The annual influenza outbreak has reached widespread levels in 43 states – up from 36 states a week ago.
That the flu has reached epidemic status is not unexpected — this is a regular part of flu season — but it has reached epidemic levels somewhat earlier than it usually does. The last two flu seasons were declared to be epidemics in mid-January.
And this year’s flu vaccine isn’t well suited to the bug going around:
This season is looking particularly bad because the predominant strain, H3N2, is not completely covered by the current flu vaccine and tends to have more severe symptoms. H3N2 accounted for the majority of the strains tested by the CDC so far this season, according to a health advisory issued in early December.
Sarah Zhang explains why flu vaccines don’t always work:
A network of labs working around the world is always on the lookout for new and emerging viruses year-round. These viruses are then tested against human blood serum; the ones that provoke the least immune response are the ones that are most novel and dangerous to the population.
But flu viruses naturally mutate, which is, after all, why we have to formulate a new flu vaccine each year. This year, the H3N2 virus mutated faster than usual, so the vaccine we now have is less effective against the H3N2 virus that is circulating most widely. The new H3N2 was first detected in March of 2014, and it became common by September. And now it’s too late to add it to this year’s flu vaccines altogether, thanks to the decades-old process we use to create vaccines in the first place.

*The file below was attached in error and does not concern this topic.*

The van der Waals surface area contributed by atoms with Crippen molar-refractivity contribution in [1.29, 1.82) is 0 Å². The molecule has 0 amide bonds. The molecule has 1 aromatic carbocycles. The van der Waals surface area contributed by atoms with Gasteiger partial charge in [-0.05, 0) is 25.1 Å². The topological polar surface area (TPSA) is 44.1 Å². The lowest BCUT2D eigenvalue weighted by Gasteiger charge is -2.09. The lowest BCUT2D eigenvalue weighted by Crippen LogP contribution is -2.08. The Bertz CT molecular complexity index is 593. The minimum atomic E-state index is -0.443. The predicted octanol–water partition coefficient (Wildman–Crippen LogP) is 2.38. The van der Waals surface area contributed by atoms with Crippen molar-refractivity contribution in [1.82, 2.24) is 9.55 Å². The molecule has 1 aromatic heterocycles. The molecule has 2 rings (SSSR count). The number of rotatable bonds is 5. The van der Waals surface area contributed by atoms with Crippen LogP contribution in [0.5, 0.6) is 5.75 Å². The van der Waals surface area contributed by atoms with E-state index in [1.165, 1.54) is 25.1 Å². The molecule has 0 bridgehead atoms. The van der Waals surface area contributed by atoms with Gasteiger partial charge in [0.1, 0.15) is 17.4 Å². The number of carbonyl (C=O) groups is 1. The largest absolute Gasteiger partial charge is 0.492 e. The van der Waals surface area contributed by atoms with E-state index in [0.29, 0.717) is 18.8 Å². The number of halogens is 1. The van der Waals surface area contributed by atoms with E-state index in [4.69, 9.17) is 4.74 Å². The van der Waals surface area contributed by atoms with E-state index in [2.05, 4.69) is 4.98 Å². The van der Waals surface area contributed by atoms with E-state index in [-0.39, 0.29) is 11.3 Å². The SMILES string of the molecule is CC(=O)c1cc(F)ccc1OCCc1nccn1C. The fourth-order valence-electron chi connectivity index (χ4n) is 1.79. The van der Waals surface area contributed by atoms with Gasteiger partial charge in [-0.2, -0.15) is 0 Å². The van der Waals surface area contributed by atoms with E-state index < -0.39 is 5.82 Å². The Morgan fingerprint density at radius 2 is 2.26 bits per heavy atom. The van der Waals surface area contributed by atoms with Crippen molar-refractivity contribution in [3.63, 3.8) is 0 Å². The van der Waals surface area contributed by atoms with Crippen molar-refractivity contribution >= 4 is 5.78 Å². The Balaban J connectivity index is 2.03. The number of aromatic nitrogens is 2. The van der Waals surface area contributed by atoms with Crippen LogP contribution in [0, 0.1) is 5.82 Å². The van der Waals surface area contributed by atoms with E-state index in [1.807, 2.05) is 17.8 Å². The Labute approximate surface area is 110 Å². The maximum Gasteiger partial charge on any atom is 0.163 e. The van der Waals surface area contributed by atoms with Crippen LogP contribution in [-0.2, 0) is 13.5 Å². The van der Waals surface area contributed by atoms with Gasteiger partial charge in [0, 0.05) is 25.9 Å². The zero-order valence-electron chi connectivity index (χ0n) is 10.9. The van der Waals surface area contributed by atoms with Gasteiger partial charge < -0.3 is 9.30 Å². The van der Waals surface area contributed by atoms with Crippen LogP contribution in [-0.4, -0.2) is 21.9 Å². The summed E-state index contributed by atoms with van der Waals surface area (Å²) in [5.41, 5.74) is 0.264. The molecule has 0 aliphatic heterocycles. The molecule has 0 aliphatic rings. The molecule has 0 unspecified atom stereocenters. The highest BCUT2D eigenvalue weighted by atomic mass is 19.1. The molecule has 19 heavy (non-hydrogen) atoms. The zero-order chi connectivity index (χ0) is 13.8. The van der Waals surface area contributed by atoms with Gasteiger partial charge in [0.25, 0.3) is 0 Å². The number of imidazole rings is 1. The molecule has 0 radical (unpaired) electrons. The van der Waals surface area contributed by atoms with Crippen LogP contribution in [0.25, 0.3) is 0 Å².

Kent Sepkowitz defends the flu vaccine, even if it’s somewhat less effective than normal:
25,000 to 40,000 people a year die of influenza—the vast majority of them unvaccinated. A simple halving of the number with today’s mediocre vaccine would represent a major public-health triumph. By way of comparison, about 14,000 people in the U.S. died of AIDS in 2011—a vaccine to cut that number in half likely would result in a Nobel Prize.
That’s why the CDC still wants you to get the shot:
[T]he vaccine is still effective in about one-third of cases. “While some of the viruses spreading this season are different from what is in the vaccine, vaccination can still provide protection and might reduce severe outcomes such as hospitalization and death,” said [Darlene Foote, a representative of the CDC].
(Chart from the CDC)